Knowledge Organisers: A teacher's guide for using them as an effective classroom study strategy.
What is a knowledge organiser?
A knowledge organiser is a simple (mostly) one-page document that contains a summary of the facts and key knowledge of a topic. In this article, we will explore how this popular concept has been embraced as an approach to schools instructional practice and why it has become integral to so many curricula.
Most knowledge organisers contain:
- Factual knowledge about an array of topics, in easily digestible chunks;
- Technical terms and key vocabulary with the meanings
- Visual representations such as diagrams or maps;
- Popular quotations, if available.
What is included in the knowledge organiser mainly depends on the curriculum subject or the topic. For instance, a knowledge organiser for the mountain range and the stone age, both include pictures but the former would include a map, and the latter would need a timeline.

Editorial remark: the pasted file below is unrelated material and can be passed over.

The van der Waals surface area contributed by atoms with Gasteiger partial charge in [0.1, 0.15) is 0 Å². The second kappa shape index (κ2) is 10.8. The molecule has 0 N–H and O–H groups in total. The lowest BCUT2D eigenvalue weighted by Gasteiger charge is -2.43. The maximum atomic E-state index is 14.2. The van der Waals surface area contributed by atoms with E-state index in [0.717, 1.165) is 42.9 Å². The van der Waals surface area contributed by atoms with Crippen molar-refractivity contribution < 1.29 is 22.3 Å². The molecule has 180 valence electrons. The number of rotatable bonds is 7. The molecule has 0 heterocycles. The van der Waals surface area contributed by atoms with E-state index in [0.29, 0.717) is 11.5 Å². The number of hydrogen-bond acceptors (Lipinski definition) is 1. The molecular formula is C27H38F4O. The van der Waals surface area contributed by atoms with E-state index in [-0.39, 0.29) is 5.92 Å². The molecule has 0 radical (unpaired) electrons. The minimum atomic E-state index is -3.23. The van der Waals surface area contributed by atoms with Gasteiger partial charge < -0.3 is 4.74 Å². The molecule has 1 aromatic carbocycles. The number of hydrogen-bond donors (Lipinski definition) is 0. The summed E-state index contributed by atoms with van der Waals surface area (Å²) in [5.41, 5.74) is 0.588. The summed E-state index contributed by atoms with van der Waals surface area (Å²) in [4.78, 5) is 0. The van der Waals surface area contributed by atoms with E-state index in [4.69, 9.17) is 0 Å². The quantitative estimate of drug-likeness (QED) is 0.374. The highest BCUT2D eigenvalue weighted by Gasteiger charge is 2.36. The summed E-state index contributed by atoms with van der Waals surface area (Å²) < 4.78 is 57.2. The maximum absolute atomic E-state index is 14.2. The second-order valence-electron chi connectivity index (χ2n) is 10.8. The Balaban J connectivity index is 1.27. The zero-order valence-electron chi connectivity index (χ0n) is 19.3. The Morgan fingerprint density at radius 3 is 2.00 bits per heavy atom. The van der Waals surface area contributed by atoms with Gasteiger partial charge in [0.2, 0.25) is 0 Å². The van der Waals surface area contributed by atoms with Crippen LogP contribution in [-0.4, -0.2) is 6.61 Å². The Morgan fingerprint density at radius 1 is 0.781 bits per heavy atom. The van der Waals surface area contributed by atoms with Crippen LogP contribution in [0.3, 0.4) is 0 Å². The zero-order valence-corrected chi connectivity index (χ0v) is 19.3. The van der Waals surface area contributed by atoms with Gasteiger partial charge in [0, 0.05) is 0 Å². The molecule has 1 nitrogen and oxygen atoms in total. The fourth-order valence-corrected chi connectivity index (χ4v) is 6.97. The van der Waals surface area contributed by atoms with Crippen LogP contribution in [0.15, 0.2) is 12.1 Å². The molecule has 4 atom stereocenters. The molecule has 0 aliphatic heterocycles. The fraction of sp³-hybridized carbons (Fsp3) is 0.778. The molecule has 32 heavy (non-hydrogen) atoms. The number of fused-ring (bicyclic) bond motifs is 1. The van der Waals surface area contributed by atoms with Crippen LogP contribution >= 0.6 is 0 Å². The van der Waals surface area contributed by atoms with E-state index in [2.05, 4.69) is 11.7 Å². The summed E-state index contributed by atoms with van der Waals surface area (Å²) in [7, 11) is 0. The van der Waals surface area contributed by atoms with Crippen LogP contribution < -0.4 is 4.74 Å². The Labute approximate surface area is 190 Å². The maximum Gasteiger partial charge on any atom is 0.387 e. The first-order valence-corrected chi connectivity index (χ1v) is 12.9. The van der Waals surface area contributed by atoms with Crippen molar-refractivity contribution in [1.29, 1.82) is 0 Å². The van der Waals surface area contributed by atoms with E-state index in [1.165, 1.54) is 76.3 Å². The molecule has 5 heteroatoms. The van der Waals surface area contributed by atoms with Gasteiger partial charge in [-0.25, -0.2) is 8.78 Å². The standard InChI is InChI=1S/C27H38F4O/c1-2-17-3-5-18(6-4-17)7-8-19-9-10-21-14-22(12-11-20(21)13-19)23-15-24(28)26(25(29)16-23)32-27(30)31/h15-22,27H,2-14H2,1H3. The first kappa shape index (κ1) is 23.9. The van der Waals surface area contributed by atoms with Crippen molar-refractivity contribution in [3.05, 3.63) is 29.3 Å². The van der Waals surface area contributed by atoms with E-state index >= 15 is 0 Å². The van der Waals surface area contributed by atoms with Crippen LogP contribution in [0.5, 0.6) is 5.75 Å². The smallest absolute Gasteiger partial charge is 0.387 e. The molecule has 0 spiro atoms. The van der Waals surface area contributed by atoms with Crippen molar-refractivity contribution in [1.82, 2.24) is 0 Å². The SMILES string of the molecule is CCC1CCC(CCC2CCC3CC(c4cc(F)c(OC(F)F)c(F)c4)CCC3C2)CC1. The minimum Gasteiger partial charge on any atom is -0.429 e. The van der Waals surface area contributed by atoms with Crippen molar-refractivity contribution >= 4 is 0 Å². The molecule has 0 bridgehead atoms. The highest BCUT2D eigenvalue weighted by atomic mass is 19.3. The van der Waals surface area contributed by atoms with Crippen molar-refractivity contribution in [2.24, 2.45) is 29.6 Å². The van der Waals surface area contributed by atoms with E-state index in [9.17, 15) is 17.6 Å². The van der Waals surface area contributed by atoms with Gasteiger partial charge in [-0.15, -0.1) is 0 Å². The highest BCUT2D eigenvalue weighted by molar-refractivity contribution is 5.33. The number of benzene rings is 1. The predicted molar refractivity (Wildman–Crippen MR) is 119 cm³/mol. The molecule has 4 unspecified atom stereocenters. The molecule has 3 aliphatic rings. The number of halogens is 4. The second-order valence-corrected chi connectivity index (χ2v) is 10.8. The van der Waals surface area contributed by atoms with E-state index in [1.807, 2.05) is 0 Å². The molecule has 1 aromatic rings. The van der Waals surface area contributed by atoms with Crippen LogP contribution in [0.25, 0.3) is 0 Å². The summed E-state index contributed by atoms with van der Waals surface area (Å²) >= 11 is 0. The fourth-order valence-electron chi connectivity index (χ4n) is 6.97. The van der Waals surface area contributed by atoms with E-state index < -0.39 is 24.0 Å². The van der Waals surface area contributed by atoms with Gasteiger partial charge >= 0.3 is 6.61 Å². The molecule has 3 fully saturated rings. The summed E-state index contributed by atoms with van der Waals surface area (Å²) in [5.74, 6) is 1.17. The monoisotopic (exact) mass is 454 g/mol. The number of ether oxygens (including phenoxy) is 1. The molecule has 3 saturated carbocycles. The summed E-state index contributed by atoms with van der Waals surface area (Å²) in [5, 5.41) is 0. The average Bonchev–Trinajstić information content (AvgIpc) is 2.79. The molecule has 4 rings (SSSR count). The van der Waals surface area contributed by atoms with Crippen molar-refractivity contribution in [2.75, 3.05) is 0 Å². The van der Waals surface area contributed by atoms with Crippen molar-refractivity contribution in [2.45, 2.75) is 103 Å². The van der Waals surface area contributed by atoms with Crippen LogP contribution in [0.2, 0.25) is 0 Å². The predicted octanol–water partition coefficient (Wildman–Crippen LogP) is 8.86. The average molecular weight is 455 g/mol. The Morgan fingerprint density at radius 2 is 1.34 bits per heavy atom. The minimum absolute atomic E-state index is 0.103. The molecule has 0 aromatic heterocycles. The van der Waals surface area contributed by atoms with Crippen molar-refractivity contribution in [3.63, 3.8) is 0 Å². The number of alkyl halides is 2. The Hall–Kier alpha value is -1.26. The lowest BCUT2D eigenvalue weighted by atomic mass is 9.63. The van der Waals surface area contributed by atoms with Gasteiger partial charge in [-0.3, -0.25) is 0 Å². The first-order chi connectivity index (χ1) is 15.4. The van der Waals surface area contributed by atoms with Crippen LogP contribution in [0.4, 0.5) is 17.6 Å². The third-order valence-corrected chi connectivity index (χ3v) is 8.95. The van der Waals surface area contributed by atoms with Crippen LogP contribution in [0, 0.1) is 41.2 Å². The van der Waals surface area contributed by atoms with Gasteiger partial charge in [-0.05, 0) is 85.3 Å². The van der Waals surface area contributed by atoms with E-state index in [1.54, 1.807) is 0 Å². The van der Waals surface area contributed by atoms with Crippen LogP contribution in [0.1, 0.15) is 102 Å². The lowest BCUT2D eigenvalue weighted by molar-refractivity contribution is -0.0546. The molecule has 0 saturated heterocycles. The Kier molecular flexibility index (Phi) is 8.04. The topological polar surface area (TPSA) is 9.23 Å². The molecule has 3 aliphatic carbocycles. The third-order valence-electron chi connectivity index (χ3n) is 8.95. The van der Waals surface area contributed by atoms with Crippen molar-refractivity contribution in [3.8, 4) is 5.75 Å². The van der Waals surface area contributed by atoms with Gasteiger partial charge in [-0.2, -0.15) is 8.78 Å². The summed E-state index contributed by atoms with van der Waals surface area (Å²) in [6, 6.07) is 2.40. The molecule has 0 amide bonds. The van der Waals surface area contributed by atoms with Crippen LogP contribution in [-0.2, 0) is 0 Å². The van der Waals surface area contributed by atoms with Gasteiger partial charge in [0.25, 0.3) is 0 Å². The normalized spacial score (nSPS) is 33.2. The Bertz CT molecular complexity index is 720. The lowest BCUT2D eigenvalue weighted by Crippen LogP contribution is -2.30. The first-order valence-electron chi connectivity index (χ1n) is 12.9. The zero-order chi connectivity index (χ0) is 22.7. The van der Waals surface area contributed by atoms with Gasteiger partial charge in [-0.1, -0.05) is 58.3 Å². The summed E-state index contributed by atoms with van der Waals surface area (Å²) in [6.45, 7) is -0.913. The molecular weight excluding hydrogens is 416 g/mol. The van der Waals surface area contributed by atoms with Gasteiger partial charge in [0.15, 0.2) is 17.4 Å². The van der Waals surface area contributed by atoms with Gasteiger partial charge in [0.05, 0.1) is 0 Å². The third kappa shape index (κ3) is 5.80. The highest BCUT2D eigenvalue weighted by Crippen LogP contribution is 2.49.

What information is provided in a knowledge organiser?
In each curriculum subject, there is essential knowledge on which students should pay more attention and build on their knowledge over time. Here, knowledge organisers provide help, as they concentrate on one topic or subject and gradually increase their complexity.
But, it can be difficult to decide what to write about any particular topic on the two sides of A4. This difficulty is a blessing in disguise as it compels us to think about what children should learn. Education experts believe that the actual power of knowledge organisers lies in the fact that they make people think hard about what must be taught to the children.
Who uses knowledge organisers?
Knowledge organisers can be an essential tool for the children, parents and class teachers. Most commonly, teachers make the knowledge organiser, to show what they want from the children to learn about a topic – and to elucidate their own perception about what is important.
Subject leaders, headteachers and school leaders, may assess a series of knowledge organisers to check for continuity and progression both across and within curriculum subjects and to assure that expectations and standards for learning are being accomplished, and if not, what continuing professional development is required.